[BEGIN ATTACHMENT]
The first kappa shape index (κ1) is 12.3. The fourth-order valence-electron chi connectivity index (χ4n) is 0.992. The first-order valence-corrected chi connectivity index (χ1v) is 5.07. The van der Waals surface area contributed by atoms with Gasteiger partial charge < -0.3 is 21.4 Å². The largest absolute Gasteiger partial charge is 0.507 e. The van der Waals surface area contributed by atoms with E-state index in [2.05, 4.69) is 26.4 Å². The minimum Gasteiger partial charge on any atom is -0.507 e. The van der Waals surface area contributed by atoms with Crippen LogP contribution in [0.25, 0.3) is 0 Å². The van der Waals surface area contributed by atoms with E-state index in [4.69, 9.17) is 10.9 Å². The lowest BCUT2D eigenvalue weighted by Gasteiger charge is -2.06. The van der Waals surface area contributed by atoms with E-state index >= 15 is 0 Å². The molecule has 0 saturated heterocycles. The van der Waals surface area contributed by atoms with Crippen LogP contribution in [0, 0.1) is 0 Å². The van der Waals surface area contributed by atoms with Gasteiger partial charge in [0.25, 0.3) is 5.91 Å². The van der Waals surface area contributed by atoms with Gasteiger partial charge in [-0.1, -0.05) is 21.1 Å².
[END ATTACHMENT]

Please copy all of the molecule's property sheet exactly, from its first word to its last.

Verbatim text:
The first kappa shape index (κ1) is 12.3. The fourth-order valence-electron chi connectivity index (χ4n) is 0.992. The first-order valence-corrected chi connectivity index (χ1v) is 5.07. The van der Waals surface area contributed by atoms with Gasteiger partial charge < -0.3 is 21.4 Å². The largest absolute Gasteiger partial charge is 0.507 e. The van der Waals surface area contributed by atoms with E-state index in [2.05, 4.69) is 26.4 Å². The minimum Gasteiger partial charge on any atom is -0.507 e. The van der Waals surface area contributed by atoms with Crippen LogP contribution in [0.25, 0.3) is 0 Å². The van der Waals surface area contributed by atoms with E-state index in [4.69, 9.17) is 10.9 Å². The lowest BCUT2D eigenvalue weighted by Gasteiger charge is -2.06. The van der Waals surface area contributed by atoms with E-state index >= 15 is 0 Å². The molecule has 0 saturated heterocycles. The van der Waals surface area contributed by atoms with Crippen LogP contribution in [0, 0.1) is 0 Å². The van der Waals surface area contributed by atoms with Gasteiger partial charge in [0.25, 0.3) is 5.91 Å². The van der Waals surface area contributed by atoms with Gasteiger partial charge in [-0.1, -0.05) is 21.1 Å².